Covid-19 (Vaccination Passport Scheme)

– in the Scottish Parliament on 17th November 2021.

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Photo of Colin Smyth Colin Smyth Labour

5. To ask the Scottish Government what assessment it has made of the impact of the Covid-19 vaccination passport scheme, including on the hospitality sector. (S6O-00376)

Photo of John Swinney John Swinney Scottish National Party

In line with our legal duty, statutory measures are reviewed every three weeks. We consider the necessity, proportionality and targeted nature of the regulations, taking into account a range of evidence across the four harms. Covid vaccination certification is part of that package of measures, and considering whether the impact on the business sector, including hospitality, and society at large remains proportionate is part of the review.

Ministers always consider whether our measures could be relaxed or ended, but, given the state of the pandemic, we have also been clear that we are considering whether it would be necessary and proportionate to expand certification.

Photo of Colin Smyth Colin Smyth Labour

It is not clear to me what the cabinet secretary means by an impact that is “proportionate”, but we know that the introduction of vaccination passports has had a negative impact on hospitality. Why is there still no sign of any additional support for the businesses that have been affected by the introduction of vaccination passports and the many more that will be when he extends the scheme? Why is the Government now saying that it plans to consider not just a vaccination passport or a negative test being required for entry into venues, but both? What assessment has been made of the potential impact of such a decision?

Photo of John Swinney John Swinney Scottish National Party

No decisions have been taken about extension of the vaccination certification scheme. That will be the subject of discussion at the Cabinet on Tuesday, and Parliament will be advised in the First Minister’s statement on Tuesday afternoon. Any suggestion by Mr Smyth that decisions have been taken is not correct.

Mr Smyth asked whether measures were proportionate. That is the test that ministers must satisfy in relation to any measures that they intend to take—such measures must be proportionate to the scale of the pandemic and the threat to public health. That is a very material issue, on which ministers have been challenged in the courts. In the most recent case, the courts did not support those who challenged the Government’s decision to apply a limited certification scheme to nightclubs and other limited venues, with which Mr Smyth is familiar.

The Government will give consideration to the issue at the Cabinet on Tuesday. Any question of financial support must be considered in the context of the resources that the Government has available to it. Mr Smyth will be familiar with the fact that, over the course of the past 18 months, the Government has provided in excess of £4 billion of support as part of its Covid-related activities to deal with the challenges that businesses and other organisations have faced.

The Deputy Presiding Officer:

I will allow a couple of brief supplementaries. I ask for brief questions and brief responses.

Photo of Murdo Fraser Murdo Fraser Conservative

I have been contacted by a number of businesses in the hospitality sector that are extremely concerned that they might be brought within the reach of the vaccination passport scheme, given the announcement that is due on Tuesday. Is the Scottish Government carrying out an economic impact assessment of the impact on such businesses, should the scheme be extended? If so, will that be published in tandem with any announcement being made?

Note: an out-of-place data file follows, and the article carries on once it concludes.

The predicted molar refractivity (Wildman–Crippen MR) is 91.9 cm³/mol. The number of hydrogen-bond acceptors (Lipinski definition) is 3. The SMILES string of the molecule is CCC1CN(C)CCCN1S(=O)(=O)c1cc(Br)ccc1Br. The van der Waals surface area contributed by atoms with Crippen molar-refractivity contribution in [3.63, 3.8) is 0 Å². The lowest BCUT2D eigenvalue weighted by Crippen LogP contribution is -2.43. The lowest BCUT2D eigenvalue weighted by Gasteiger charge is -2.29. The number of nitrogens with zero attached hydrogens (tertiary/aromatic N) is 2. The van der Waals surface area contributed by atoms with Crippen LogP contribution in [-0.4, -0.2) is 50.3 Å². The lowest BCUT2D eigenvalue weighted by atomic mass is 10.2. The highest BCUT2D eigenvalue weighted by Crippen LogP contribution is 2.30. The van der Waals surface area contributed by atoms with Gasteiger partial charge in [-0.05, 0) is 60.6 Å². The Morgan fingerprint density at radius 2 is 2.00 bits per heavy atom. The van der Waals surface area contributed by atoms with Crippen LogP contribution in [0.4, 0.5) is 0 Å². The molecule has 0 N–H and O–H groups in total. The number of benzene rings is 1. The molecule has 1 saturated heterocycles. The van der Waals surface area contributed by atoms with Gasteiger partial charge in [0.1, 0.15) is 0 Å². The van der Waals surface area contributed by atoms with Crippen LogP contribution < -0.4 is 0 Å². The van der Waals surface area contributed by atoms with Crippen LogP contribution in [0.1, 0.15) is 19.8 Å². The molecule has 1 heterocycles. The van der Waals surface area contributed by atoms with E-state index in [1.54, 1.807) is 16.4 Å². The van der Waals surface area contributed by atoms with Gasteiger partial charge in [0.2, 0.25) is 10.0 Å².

Photo of John Swinney John Swinney Scottish National Party

As the First Minister set out yesterday, the Government will produce an evidence paper on some of those questions later this week. The Government must consider a range of factors in assessing the proportionality of the actions that we propose to take, should we decide to take those actions. As I explained to Mr Smyth, that is the legal obligation in relation to which we must satisfy ourselves, and it is one that ministers take very seriously.

Photo of Beatrice Wishart Beatrice Wishart Liberal Democrat

Cinemas are only just getting back on track, yet we are told that the Scottish Government is considering expanding the use of Covid identification cards to cinema attendance. Will the Scottish Government explain to stakeholders why that is being considered when no outbreaks have been traced back to cinemas?

Photo of John Swinney John Swinney Scottish National Party

Part of the judgment is about ensuring that we have sufficient resilience in the measures that we have in place to protect the population against wider impacts that could be damaging to the public health of the country.

On many occasions, we have gone through the dilemmas that the Government faces. The principal dilemma is about the damage to health, and—[Interruption.] We have had countless demands, even from heckling Conservative members, for us to protect public health. When the Government comes forward with measures to protect public health, we are criticised for bringing forward those measures. Such are the dilemmas that we face.

Mr Simpson says that there is no evidence. If Mr Simpson wants to ask me a question, he is perfectly entitled to appeal to the Presiding Officer to be invited to ask a question. I am always here to answer questions. What evidence does Mr Simpson need? How much evidence of the harm to public health does he need for the Government to have to act? If Mr Simpson wants to stick his head in the sand, he is free to do so, but the Government has a duty to act proportionately to protect the health of the population.